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Am J Prev Med. 2018 Apr;54(4):576-583. doi: 10.1016/j.amepre.2018.01.009. Epub 2018 Feb 16.

Effectiveness of User- and Expert-Driven Web-based Hypertension Programs: an RCT.

Author information

School of Exercise Science, Physical and Health Education, Faculty of Education, University of Victoria, Victoria, British Columbia, Canada. Electronic address:
Department of Physical Therapy, Faculty of Medicine, University of Toronto, Toronto, Ontario, Canada.
Department of Exercise Sciences, Faculty of Kinesiology and Physical Education, University of Toronto, Toronto, Ontario, Canada.
Center for Global eHealth Innovation, University Health Network, Toronto, Ontario, Canada.
Cardiac eHealth Research Unit, University Health Network, Toronto, Ontario, Canada.



The effectiveness of self-guided Internet-based lifestyle counseling (e-counseling) varies, depending on treatment protocol. Two dominant procedures in e-counseling are expert- and user-driven. The influence of these procedures on hypertension management remains unclear. The objective was to assess whether blood pressure improved with expert-driven or user-driven e-counseling over control intervention in patients with hypertension over a 4-month period.


This study used a three-parallel group, double-blind randomized controlled design.


In Toronto, Canada, 128 participants (aged 35-74 years) with hypertension were recruited. Participants were recruited using online and poster advertisements. Data collection took place between June 2012 and June 2014. Data were analyzed from October 2014 to December 2016.


Controls received a weekly e-mail newsletter regarding hypertension management. The expert-driven group was prescribed a weekly exercise and diet plan (e.g., increase 1,000 steps/day this week). The user-driven group received weekly e-mail, which allowed participants to choose their intervention goals (e.g., [1] feel more confident to change my lifestyle, or [2] self-help tips for exercise or a heart healthy diet).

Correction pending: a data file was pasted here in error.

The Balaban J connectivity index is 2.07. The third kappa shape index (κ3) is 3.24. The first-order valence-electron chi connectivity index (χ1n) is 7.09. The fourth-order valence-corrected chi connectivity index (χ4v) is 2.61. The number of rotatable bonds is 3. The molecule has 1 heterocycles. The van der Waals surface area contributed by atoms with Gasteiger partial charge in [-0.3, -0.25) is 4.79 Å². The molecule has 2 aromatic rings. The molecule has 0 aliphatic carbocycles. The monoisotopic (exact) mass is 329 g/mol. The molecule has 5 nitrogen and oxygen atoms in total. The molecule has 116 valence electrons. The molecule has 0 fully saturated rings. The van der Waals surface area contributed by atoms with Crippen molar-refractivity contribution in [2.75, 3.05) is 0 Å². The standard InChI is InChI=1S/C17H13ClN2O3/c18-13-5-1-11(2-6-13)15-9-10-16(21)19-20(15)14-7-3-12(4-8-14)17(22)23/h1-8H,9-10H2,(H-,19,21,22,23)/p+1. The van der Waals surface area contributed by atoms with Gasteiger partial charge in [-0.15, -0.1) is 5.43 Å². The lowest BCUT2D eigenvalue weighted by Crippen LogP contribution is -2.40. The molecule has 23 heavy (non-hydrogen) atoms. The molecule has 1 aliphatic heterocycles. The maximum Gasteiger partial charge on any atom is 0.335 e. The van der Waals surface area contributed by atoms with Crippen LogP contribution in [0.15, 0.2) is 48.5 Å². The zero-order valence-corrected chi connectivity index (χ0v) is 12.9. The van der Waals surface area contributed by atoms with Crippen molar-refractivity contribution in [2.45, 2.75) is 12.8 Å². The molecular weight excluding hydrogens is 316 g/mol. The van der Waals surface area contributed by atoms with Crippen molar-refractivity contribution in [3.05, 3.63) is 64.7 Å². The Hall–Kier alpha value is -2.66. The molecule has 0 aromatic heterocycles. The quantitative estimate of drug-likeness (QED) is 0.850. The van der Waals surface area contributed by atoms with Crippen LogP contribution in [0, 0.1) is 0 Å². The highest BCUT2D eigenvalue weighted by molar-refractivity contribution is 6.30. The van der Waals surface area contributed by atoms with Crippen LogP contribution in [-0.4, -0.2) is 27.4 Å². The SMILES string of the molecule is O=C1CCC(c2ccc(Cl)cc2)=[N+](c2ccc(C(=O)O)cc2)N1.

Primary outcome was systolic blood pressure measured at baseline and 4-month follow-up. Secondary outcomes included cholesterol, 10-year Framingham cardiovascular risk, daily steps, and dietary habits.


Expert-driven groups showed a greater systolic blood pressure decrease than controls at follow-up (expert-driven versus control: -7.5 mmHg, 95% CI= -12.5, -2.6, p=0.01). Systolic blood pressure reduction did not significantly differ between user- and expert-driven. Expert-driven compared with controls also showed a significant improvement in pulse pressure, cholesterol, and Framingham risk score. The expert-driven intervention was significantly more effective than both user-driven and control groups in increasing daily steps and fruit intake.


It may be advisable to incorporate an expert-driven e-counseling protocol in order to accommodate participants with greater motivation to change their lifestyle behaviors, but more studies are needed.


This study is registered at NCT03111836.

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